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Status Update on the 2020 “Short” Legislative Session

As the North Carolina General Assembly slows down for the summer, NC Family wanted to take a minute to update you on some of the important measures we have been working on during this “Short Session.” For the most part, lawmakers continue to hold “skeletal” sessions with limited activity as they await Governor Cooper’s action on various bills that have passed both chambers. They do, however, continue to consider some substantive measures as they attempt to satisfy the Governor’s objections to certain bills. The legislature is expected to hold intermittent sessions in the coming days to finish up a handful of pending matters and to hold veto override votes.


NC Family worked hard with legislators and fellow pro-life organizations to protect unborn lives during this short session. In March, we joined five other statewide organizations in urging Governor Cooper to suspend abortions during the COVID-19 pandemic. State Secretary of Health and Human Services Mandy Cohen had instructed hospitals and ambulatory surgery centers to “suspend all elective and non-urgent procedures and surgeries,” but did not include abortion clinics in this mandate. NC Family argued in our letter to the governor that abortions should be classified as elective and non-urgent, and thus should be prohibited during this critical period.

We also supported SB 168, a bill that addressed certain appropriations and laws relating to the North Carolina Department of Health and Human Services. This bill contained an appropriation of $650,000 for pregnancy care centers. This measure was necessary, because Governor Cooper vetoed last year’s budget bill that contained similar pro-life funding. SB 168 passed the General Assembly by a nearly unanimous vote at the end of June, but was also vetoed by the Governor on July 6, reportedly, because it also contained a provision that would have shielded certain death investigation records from the public. Lawmakers then pledged to craft additional legislation to remove the provision in controversy in order to avoid a veto, but Cooper chose to veto the bill anyway. State lawmakers are presently pursuing the passage of these appropriations measures through another bill.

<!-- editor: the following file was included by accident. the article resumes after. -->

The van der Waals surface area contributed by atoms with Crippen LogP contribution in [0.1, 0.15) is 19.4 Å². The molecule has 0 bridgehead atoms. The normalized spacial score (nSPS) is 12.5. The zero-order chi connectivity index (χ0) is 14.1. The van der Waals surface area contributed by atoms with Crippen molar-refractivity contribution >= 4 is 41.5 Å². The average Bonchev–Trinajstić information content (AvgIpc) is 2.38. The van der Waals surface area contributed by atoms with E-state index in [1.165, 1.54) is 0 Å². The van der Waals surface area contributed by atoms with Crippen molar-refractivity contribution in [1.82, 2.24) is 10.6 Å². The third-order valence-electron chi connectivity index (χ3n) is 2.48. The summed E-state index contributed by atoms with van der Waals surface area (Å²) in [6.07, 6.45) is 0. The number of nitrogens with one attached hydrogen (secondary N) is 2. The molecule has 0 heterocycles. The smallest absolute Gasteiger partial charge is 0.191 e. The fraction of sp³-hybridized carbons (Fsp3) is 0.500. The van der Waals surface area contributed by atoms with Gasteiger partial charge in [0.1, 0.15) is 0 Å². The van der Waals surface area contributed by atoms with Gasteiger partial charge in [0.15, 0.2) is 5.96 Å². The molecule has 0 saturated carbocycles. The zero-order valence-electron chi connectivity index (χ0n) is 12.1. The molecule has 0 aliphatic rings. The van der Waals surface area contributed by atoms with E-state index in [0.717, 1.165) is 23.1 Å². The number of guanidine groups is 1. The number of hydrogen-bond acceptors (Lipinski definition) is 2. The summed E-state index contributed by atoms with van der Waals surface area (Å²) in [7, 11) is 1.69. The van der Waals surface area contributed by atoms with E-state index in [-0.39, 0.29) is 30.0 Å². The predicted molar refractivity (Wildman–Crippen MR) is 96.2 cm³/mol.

SB 380—Clarify Felony Possess Sweepstakes Machine would have created a new Class G felony offense in state law for operating certain sweepstakes gambling machines in North Carolina. NC Family Director of Community Impact and Counsel Jere Royall testified before the House Rules Committee in June to express our support for the bill. Royall pointed to the fact that this bill would not only maintain the current law that all sweepstakes gambling machines are illegal, but that it would also create a new separate felony offense for placing certain quantities and formats of video gambling machines into operation. “We think that this legislation will be another step in helping to end this harmful activity in our state,” Royall told the committee. “Decades of research clearly show the undeniable link between gambling and increases in theft and other crimes, divorce, domestic violence, child abuse, personal debt, bankruptcy, and even suicide.” Unfortunately, the bill failed in the committee on a tie vote and did not make it to the House floor.

Farm Act

As NC Family has shared numerous times, SB 315—the North Carolina Farm Act of 2019-20 has been the subject of heated debate for months due to the issue of smokable hemp. The bill finally passed the General Assembly in early June, but not before all the provisions related to hemp were removed—including the part that would prohibit smokable hemp. Multiple law enforcement agencies including NC Sheriffs, Chiefs of Police, District Attorneys and the State Bureau of Investigation testified on multiple occasions that the failure to ban smokable hemp could result in the de-facto legalization of marijuana in North Carolina, since the two are essentially indistinguishable aromatically and visually. Another bill, SB 352—Amend NC Controlled Substances Act, was brought up in the House Rules Committee on June 11 with a provision that would have prohibited smokable hemp, but it was withdrawn from consideration before a vote was taken.

Stay tuned for additional updates from NC Family as the 2020 “Short Session” continues! 


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